In its new Human Capital Index, the World Bank concludes that children born in Chile today will, when grown up, be 67% as productive as they could be if they enjoyed complete education and full health.
The productivity of the next generation of workers in Chile will be the highest in Latin America, according to the World Bank.
In its new Human Capital Index, the World Bank concluded that children born in Chile today will, when grown up, be 67% as productive as they could be if they enjoyed complete education and full health.
The World Bank defines human capital as the sum of the knowledge, skills and health that people accumulate over the course of their lives.
This rate drops to around 60% in other Latin American countries such as Argentina, Colombia, Ecuador, Mexico, Peru and Uruguay. Haiti (45%) and Guatemala (46%) are the countries with the lowest index.
“Latin America has made significant human development gains over the past 25 years, but more needs to be done to improve the quality of education, provide the right work skills to help the next generations succeed in life and advance female participation in the labor force,” said World Bank Regional Vice President, Jorge Familiar.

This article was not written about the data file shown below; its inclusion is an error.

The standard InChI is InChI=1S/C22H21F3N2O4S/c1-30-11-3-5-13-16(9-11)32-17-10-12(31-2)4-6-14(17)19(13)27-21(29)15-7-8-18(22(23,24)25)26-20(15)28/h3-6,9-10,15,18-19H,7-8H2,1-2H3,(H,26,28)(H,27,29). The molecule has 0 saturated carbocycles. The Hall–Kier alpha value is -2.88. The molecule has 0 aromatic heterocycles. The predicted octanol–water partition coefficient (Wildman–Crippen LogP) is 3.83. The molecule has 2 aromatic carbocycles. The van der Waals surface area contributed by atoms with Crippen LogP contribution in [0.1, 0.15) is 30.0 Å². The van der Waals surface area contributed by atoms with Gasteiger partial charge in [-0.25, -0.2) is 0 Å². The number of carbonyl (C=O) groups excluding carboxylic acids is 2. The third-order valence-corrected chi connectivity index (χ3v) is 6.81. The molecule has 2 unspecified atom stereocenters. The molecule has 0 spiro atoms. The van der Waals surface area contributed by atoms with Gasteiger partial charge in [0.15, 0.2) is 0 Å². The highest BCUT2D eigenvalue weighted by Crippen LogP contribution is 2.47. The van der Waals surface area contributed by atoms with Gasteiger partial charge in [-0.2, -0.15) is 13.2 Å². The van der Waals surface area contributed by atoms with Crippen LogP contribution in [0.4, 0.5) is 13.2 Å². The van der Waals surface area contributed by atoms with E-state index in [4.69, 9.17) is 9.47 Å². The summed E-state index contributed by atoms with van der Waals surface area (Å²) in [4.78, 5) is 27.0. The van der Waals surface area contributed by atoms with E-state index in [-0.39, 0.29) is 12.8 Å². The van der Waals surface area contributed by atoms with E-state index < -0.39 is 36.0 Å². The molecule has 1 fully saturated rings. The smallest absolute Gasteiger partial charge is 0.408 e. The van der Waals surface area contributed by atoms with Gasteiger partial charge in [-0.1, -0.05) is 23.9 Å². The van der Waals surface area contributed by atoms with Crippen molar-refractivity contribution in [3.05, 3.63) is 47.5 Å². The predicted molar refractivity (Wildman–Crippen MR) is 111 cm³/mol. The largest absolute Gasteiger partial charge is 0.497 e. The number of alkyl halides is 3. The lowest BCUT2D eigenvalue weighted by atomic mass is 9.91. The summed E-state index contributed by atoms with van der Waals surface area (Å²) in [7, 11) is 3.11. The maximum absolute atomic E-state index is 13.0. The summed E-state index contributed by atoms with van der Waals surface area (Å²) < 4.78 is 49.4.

The study of 157 countries shows that Latin America and the Caribbean scores well in indicators measuring health conditions for children and has high adult survival rates.
However, its students underperform across all tested subjects under the Program for International Student Assessment (PISA) carried out by the Organisation for Economic Co-operation and Development (OECD).
Jaime Saavedra, Director of the Education Global Practice at the World Bank, indicated that the region has an average education index of 55% and the world leader is Singapore with 88%.
The document assures that the right public policies can deliver positive results. However, it warns that 56% of children born today around the world will lose more than half their potential lifetime earnings because governments are not currently making effective investments to ensure a healthy and educated population.
“Building human capital is critical for all countries, at all income levels, to compete in the economy of the future,” said World Bank Group President Jim Yong Kim.
The World Bank released the study during the joint autumn meeting that it held this week together with the International Monetary Fund in Indonesia.
To learn more about human capital in Chile, read this article.